“This is our year!” It seems like fans of the Detroit Lions find a reason to say that at the start of every season, at least ever since Calvin Johnson was drafted in 2007. I was in a fantasy football draft with some friends just last night, and one of the guys said exactly those words in the chat box: “This is our year.”
For some reason, Detroit fans believe this year’s team is destined to reach the postseason. I’m here to remind you that this is the NFL, not some cakewalk, and the Lions are going to be fighting an uphill battle just to be in the hunt for one of the six coveted playoff spots in the NFC.
Here are three reasons working against Detroit’s playoff chances:
1. The Green Bay Packers
The foremost reason that the odds aren’t in Detroit’s favor are the Green Bay Packers. I could even rephrase this to just read: Aaron Rodgers. He’s all Green Bay needs to be a perennial contender in the NFC North.
In the six seasons that Rodgers has been at the helm of the Pack, the team has posted a 61-34-1 record, won the division three years running and made five consecutive playoff appearances.
Rodgers is the reason behind this success — since 2009, he hasn’t logged a QB rating under 101.2. For comparison, Matthew Stafford has never had a season where his rating finished above 100.
The easiest way to get in the playoffs is to win your division. Since its inception in 2002, the Lions have never won the NFC North. You have to go all the way back to 1993 for the last time Detroit has won its division.
Green Bay is once again the popular pick to win the NFC North this season, and I don’t see any way they don’t outside of an injury to Rodgers.
Heck, even when he missed seven games with a broken collarbone last season (really it was eight, he threw two passes in the game where he was injured), the Packers still took the division with a pedestrian 8-7-1 finish. For the record, they were 6-2 in the games Rodgers played in full.
Yeah, the Packers aren’t going anywhere as long as Rodgers is under center.
If Green Bay takes the division again this year, that means Detroit has to contend for one of two wild-card spots in the NFC. With powerhouses San Francisco and Seattle in the NFC West, Chicago in the division, and the loaded NFC South with the likes of Carolina, New Orleans, and Atlanta, I don’t like Detroit’s chances to do so.
2. The cornerbacks
The most glaring weakness on Detroit’s roster are the cornerbacks, which seems to hold true just about every season and has for some time. The Lions haven’t had a Pro Bowl corner since Dre’ Bly in 2004.
Welcome to the NFL in 2014: A pass-happy league where passing and receiving records are broken seemingly every year. It’s where the receivers are bigger, faster, stronger and more athletic than ever before, where tight ends line up like receivers, and where hitting a quarterback results in a flag more often than not.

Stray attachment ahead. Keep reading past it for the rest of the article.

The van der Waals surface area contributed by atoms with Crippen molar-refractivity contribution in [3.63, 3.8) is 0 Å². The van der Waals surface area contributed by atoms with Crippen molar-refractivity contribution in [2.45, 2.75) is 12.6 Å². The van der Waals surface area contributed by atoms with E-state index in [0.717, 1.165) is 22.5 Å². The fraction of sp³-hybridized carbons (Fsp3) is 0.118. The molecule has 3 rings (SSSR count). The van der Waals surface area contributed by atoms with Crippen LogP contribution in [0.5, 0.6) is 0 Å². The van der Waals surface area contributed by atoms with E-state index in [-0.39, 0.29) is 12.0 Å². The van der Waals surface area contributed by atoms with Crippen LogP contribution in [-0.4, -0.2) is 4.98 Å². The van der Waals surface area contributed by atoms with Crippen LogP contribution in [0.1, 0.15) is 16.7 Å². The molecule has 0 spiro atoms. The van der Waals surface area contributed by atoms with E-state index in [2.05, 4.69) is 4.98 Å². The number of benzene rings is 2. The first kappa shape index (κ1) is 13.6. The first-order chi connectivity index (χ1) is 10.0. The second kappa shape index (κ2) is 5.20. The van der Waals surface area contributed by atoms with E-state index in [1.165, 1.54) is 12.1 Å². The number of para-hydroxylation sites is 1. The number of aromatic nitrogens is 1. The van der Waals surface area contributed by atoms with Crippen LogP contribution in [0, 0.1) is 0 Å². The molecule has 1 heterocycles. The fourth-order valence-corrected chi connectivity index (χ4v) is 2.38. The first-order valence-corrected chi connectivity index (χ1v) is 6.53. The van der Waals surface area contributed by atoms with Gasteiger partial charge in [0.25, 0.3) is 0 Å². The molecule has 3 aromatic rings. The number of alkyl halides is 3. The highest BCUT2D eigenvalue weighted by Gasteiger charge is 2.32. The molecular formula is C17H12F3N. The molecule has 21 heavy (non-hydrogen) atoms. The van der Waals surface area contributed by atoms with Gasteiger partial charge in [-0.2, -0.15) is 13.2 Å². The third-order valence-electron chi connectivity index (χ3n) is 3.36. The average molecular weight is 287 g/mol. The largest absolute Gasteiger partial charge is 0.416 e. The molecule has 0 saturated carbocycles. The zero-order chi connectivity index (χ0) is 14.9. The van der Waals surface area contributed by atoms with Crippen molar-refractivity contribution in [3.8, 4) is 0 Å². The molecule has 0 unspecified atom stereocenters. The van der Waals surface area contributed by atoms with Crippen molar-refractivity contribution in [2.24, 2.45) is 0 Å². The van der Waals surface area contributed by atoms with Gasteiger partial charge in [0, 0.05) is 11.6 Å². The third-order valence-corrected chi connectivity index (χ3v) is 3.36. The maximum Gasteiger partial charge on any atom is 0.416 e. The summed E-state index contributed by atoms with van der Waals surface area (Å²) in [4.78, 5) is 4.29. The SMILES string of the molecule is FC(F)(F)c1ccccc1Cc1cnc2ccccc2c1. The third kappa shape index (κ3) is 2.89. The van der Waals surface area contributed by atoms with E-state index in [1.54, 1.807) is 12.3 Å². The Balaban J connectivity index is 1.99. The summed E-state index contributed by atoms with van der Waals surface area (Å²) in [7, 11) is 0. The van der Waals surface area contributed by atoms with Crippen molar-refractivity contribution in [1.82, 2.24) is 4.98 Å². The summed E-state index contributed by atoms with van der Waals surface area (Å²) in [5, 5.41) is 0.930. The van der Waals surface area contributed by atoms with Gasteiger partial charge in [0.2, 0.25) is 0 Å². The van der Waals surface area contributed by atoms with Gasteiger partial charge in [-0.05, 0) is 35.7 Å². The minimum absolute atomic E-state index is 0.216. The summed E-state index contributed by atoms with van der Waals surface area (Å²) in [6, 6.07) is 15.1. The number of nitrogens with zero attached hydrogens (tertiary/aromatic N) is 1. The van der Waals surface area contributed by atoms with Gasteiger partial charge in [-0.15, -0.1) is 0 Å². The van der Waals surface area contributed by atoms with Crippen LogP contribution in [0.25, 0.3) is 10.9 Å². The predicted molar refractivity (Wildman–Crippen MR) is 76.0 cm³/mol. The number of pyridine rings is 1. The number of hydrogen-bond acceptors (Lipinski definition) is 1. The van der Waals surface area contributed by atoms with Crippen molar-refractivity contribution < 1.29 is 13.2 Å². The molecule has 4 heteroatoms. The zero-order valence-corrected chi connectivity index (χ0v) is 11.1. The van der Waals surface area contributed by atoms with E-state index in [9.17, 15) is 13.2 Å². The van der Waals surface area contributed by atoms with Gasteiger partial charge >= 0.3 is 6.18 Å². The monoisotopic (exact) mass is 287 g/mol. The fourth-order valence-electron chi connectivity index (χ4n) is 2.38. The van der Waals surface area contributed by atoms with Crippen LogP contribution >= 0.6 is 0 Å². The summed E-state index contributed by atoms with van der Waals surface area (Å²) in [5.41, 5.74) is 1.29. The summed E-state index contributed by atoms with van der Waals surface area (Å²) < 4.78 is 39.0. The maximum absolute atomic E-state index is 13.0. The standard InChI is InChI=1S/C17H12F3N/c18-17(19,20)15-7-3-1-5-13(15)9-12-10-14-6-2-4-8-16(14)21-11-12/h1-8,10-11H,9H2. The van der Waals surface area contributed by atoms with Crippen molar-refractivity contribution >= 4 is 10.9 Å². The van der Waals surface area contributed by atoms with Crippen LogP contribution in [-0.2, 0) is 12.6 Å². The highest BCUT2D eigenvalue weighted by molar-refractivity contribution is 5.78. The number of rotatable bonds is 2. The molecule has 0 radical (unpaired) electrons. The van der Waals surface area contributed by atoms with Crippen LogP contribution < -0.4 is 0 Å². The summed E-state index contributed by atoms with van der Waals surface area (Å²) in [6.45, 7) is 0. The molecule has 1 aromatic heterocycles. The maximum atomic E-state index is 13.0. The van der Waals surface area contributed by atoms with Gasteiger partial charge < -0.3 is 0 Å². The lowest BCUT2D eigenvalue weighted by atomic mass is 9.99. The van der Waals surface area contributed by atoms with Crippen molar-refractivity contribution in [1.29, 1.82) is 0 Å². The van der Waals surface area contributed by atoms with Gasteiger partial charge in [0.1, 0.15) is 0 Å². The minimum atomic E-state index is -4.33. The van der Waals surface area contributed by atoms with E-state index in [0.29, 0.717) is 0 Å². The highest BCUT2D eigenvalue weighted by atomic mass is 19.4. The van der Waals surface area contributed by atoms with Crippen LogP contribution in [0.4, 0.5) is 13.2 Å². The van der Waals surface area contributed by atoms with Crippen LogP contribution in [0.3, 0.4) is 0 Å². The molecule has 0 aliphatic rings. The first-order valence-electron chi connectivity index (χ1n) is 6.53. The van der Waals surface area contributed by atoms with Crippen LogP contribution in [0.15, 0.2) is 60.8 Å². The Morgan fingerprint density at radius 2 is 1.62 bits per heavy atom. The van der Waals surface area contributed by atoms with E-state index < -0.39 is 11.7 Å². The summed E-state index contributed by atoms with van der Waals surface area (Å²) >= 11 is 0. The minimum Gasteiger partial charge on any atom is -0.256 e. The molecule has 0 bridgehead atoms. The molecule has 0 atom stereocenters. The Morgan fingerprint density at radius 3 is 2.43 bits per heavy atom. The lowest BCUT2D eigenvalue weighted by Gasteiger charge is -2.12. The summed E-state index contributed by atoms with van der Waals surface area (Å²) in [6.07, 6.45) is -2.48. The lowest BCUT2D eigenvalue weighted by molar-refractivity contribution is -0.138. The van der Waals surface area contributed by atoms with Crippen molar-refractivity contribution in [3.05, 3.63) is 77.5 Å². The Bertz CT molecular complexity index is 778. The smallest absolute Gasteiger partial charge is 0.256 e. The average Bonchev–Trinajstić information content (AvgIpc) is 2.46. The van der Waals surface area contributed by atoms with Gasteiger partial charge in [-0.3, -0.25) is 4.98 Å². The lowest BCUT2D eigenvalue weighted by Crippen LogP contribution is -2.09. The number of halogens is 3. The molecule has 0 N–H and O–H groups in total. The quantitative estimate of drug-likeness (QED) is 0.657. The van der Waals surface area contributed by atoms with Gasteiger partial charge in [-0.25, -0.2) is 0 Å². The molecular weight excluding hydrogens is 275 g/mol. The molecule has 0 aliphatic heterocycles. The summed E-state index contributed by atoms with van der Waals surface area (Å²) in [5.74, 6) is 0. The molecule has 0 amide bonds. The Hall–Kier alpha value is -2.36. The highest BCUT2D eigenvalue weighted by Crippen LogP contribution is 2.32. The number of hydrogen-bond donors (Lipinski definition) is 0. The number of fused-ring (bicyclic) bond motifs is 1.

Not to mention the league’s current push to emphasize defensive holding and illegal contact. Flags flew at a ridiculous rate in the preseason, much to the chagrin of defensive backs, coaches and fans. Check out this stat:
According to ESPN, the number of penalties for illegal contact and def. holding nearly quintupled from 56 in 2013 preseason to 271 this year
— Tim Twentyman (@ttwentyman) September 2, 2014
All of this has culminated in an NFL where a pass-heavy system is all the rage.
Before 2008, there was one quarterback who topped 5,000 yards passing in a season: Dan Marino in 1984. Since then, there have been seven such occurrences. 16 quarterbacks —half of the league’s starters— attempted over 500 passes last season; and that number would have been higher if not for a couple of injuries.
Almost every team is passing the ball at an absurd rate in this day and age, which doesn’t bode well for a team where the corners are the weakest unit. When everybody is passing, it takes good defense to win championships, à la the Seattle Seahawks a season ago. It’s not a coincidence, they won because they had the best defensive backs.
Yes, Detroit makes up for their inferior corners with a loaded defensive line. But as last year proved, that doesn’t automatically translate to sacks, a category in which the Lions ranked 31st in 2013.
I don’t believe Detroit can find true success until they improve their passing defense.
3. The schedule
The Lions don’t have an easy schedule in 2014. Tough opponents like Carolina, Atlanta, New England and New Orleans await. The NFC North doesn’t do them any favors either, where they face the likes of Rodgers and Green Bay, Adrian Peterson with Minnesota, and the combination of Jay Cutler, Matt Forte, Brandon Marshall and Alshon Jeffery in Chicago two times each.
Everybody sees teams like Tampa Bay, both New York squads, Buffalo and Minnesota on the schedule and automatically chocks it up as a win. It’s never that easy! Calling any game an “easy” one in the NFL is ridiculous in my opinion.
A season ago, if you knew that Tampa Bay was playing an away game in Detroit with a 2-8 record, and had Mike Glennon as their starting quarterback, you would say that the Lions win that game no contest.
The lesson: Nothing is a given in the NFL.
Best case scenario, I see Detroit finishing 9-7, and I don’t think that’s going to be good enough to reach the playoffs in the loaded NFC. Time will tell, but I don’t see this season being “the year” for the Lions.